Professional hackers reveal why most companies don't stand a chance

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MINNETONKA, Minn. (KARE) - It’s a typical Tuesday for Ben as he logs into his computer at work and starts to hack into a Fortune 500 company.

“If I take control of this, I take control of the modem at the bank,” said Ben, whose real name we are not using to protect his identity.

It’s dark, except for the blacklight and three LED Christmas light strings spraying dots of vibrant color across the ceiling of the 12-cubical office.

Ben is a senior information security analyst at Minnetonka-based FRSecure.

You could also title him as an ethical-hacker or legal burglar, because essentially, he gets paid by companies to break in and steal their information, then report back how he did it.

“To be an attacker you got to think like the attacker,” he said.

He has stolen health records, trade secrets, social security numbers, you name it. He says he has stopped counting how many businesses he has hacked. He can also speak binary coding language with his fingers (meaning, he knows computer code sign language).

“That's one of the things that sets us apart from the bad guys, we have rules,” said Evan Francen, CEO of FRSecure, who started the company 10 years ago.

In that time, the business of benevolent burglary has boomed, growing from just one employee to 72.

“They might be doing some phishing attacks, they might be doing some penetration tests, they might be doing some reconnaissance on the next test they are going to run,” said Francen while overlooking the hackers at work.

The idea is to find any seam or weakness a company has and patch it before a hacker strikes.

Just last year, there were 1,579 data breaches in the U.S., a record, according to the Identity Theft Resource Center.

According to a report by Shape Security, last year more than 2.3 billion credentials from 51 different organizations were reported compromised.

But protecting businesses from online hacks isn’t only part of FRSecure’s business.

“We have a saying: It's easier to go through your secretary than it is to go through your firewall,” said Francen.

Francen says that businesses are most vulnerable because they have people. Unlike a firewall with passwords and two-factor authentication, which can be quite secure, it is the employee who is always more vulnerable.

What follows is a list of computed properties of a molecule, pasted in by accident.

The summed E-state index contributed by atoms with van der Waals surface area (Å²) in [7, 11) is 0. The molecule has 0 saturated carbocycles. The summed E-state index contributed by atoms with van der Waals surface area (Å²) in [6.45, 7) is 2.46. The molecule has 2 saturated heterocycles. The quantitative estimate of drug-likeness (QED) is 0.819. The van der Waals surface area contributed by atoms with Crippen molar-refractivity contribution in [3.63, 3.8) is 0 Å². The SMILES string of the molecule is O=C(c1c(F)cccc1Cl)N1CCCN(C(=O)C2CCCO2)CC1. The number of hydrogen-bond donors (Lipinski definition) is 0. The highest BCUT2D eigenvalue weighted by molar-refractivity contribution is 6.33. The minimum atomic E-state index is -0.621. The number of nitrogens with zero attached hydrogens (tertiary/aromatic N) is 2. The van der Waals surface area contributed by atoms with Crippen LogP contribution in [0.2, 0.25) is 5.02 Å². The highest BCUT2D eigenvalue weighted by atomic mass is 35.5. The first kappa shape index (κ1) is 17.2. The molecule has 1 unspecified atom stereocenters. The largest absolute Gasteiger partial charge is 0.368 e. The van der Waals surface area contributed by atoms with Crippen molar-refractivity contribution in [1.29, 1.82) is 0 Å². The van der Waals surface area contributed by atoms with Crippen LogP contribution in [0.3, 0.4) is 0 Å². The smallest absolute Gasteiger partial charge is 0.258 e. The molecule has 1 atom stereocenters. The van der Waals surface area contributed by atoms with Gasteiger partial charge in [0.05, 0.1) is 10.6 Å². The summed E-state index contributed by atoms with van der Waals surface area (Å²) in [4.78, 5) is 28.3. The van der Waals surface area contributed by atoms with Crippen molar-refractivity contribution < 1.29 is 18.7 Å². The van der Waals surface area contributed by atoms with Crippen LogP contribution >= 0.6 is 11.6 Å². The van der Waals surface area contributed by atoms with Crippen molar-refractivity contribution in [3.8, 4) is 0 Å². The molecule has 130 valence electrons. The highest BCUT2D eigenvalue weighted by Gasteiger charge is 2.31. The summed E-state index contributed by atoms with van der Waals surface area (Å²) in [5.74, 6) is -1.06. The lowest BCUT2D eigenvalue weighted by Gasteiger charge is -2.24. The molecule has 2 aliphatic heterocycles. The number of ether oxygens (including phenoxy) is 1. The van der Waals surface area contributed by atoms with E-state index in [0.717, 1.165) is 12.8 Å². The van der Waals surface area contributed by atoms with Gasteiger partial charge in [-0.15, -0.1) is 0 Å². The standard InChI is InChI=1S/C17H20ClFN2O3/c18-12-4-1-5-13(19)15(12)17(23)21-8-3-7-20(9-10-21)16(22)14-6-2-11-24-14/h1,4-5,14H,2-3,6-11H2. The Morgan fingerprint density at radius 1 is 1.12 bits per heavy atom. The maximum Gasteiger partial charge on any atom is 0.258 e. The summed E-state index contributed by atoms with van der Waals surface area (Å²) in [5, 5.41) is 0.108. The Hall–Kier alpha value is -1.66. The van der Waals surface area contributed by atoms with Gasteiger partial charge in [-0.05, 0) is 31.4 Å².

In one undercover video, a construction worker escorts Ben through a secure door while saying, “Yeah, I was told a three-piece suit or some bum off the street, don't let them in unless they have clearance, so.”

In another video, Ben has gotten inside a company’s building and is looking to access the data center. In the video, a manager sees Ben’s fraudulent badge not working on the keypad to the server room. The manager then asks if Ben was the person who needed the new laptop. The manager proceeds to unlock the door with a higher-level badge and then types the four-digit passcode into the room in front of the undercover camera, giving Ben access to the business’s most sensitive data room.

“I could grab that, clone the badge, go back and have his code and have complete unescorted access into their most secure facility,” said Ben.

Sometimes, he doesn't even need to show up.

Ben played a taped phone conversation between him and a Minneapolis business human resources manager whom Ben cold called. He tells her he is a contractor trying to get employees' confidential ID numbers - which is actually the truth, Ben mentions.

At first, the manager asks the right questions.

“OK, what is your name again? Are you downstairs?” she asks. “I haven't heard of this going on so I wanted to make sure I'm not giving out information I'm not supposed to.”

A few questions later, she gives up the information.

I asked Francen if he’s ever been arrested while doing these tests.

“Booked and charged? No. Arrested, yes,” he said.

His team carries a note from the company they're breaking into with a phone number to the boss in the event security or the police question what they are doing, which does have to be used on occasion, they say.

So, why help companies when you have the know-how of any top-level nefarious hacker?

Why go the Superman route instead of the villain route?

“I love people. I love helping people. I hate cheating. I hate when people take advantage of other people. It bothers me. I take it personally,” said Francen.

So he's made his life's work personally breaking in, to keep the real criminals out.

Here are a few more stories from Ben and other "ethical-hackers"

Ben shares the story of a CEO who thought his company's security was rock solid. But Ben and his team got right in.

"We tailed some of the IT personnel with badges. Found out that they had a bowling night. We pocketed one of the badges while they were bowling, went back to the office, and with that badge we had full access," said Ben.

When they were done, they simply slipped the badge back to the employee at the bowling alley.

Here's another con Evan Francen, CEO and founder of FRSecure, says works all the time to get into businesses: dressing up like an exterminator. Francen says he "got a clear plastic specimen boxes, put a scary looking spider in it."

He then walked up to the front desk saying he was called to exterminate them. “Are there places around here that have high heat like a server room or electrical closet?” Francen said he would ask the receptionist. He said, every time, a person would lead him to the data security room where he would be left alone with a company’s most secure data.

Francen recalls once being questioned by a police officer while digging through a dumpster behind a company he was testing. He told the officer that he was hired as a contractor to test the company’s security. The officer bought it, and soon, Francen says, the officer was helping him in the search for sensitive documents.